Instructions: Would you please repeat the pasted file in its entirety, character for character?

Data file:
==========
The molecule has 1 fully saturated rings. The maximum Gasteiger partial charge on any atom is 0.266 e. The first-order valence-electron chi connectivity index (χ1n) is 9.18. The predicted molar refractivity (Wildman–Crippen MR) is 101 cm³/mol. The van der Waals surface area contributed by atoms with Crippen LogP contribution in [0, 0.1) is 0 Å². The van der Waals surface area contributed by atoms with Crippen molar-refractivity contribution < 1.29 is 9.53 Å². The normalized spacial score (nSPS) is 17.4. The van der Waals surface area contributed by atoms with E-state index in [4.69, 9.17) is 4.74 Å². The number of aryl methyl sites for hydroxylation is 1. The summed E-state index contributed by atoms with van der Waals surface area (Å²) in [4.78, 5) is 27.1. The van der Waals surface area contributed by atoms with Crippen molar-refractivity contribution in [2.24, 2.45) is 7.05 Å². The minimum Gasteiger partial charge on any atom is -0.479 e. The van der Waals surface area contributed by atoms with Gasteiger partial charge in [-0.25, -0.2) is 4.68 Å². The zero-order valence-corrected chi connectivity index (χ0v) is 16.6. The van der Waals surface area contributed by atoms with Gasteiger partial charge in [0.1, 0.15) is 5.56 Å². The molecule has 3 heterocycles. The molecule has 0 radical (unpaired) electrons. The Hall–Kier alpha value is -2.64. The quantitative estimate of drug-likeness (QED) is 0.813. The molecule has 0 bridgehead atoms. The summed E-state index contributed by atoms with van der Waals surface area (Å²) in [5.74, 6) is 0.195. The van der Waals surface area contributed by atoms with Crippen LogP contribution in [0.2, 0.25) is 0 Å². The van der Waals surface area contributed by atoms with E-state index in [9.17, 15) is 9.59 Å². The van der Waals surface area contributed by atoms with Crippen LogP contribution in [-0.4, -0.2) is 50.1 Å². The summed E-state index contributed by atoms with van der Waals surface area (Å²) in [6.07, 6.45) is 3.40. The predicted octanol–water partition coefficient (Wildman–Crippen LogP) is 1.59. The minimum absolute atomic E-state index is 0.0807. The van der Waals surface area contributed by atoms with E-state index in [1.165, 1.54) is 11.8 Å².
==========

The molecule has 1 fully saturated rings. The maximum Gasteiger partial charge on any atom is 0.266 e. The first-order valence-electron chi connectivity index (χ1n) is 9.18. The predicted molar refractivity (Wildman–Crippen MR) is 101 cm³/mol. The van der Waals surface area contributed by atoms with Crippen LogP contribution in [0, 0.1) is 0 Å². The van der Waals surface area contributed by atoms with Crippen molar-refractivity contribution < 1.29 is 9.53 Å². The normalized spacial score (nSPS) is 17.4. The van der Waals surface area contributed by atoms with E-state index in [4.69, 9.17) is 4.74 Å². The number of aryl methyl sites for hydroxylation is 1. The summed E-state index contributed by atoms with van der Waals surface area (Å²) in [4.78, 5) is 27.1. The van der Waals surface area contributed by atoms with Crippen molar-refractivity contribution in [2.24, 2.45) is 7.05 Å². The minimum Gasteiger partial charge on any atom is -0.479 e. The van der Waals surface area contributed by atoms with Gasteiger partial charge in [-0.25, -0.2) is 4.68 Å². The zero-order valence-corrected chi connectivity index (χ0v) is 16.6. The van der Waals surface area contributed by atoms with Gasteiger partial charge in [0.1, 0.15) is 5.56 Å². The molecule has 3 heterocycles. The molecule has 0 radical (unpaired) electrons. The Hall–Kier alpha value is -2.64. The quantitative estimate of drug-likeness (QED) is 0.813. The molecule has 0 bridgehead atoms. The summed E-state index contributed by atoms with van der Waals surface area (Å²) in [5.74, 6) is 0.195. The van der Waals surface area contributed by atoms with Crippen LogP contribution in [0.2, 0.25) is 0 Å². The van der Waals surface area contributed by atoms with E-state index in [9.17, 15) is 9.59 Å². The van der Waals surface area contributed by atoms with Crippen LogP contribution in [-0.4, -0.2) is 50.1 Å². The summed E-state index contributed by atoms with van der Waals surface area (Å²) in [6.07, 6.45) is 3.40. The predicted octanol–water partition coefficient (Wildman–Crippen LogP) is 1.59. The minimum absolute atomic E-state index is 0.0807. The van der Waals surface area contributed by atoms with E-state index in [1.165, 1.54) is 11.8 Å².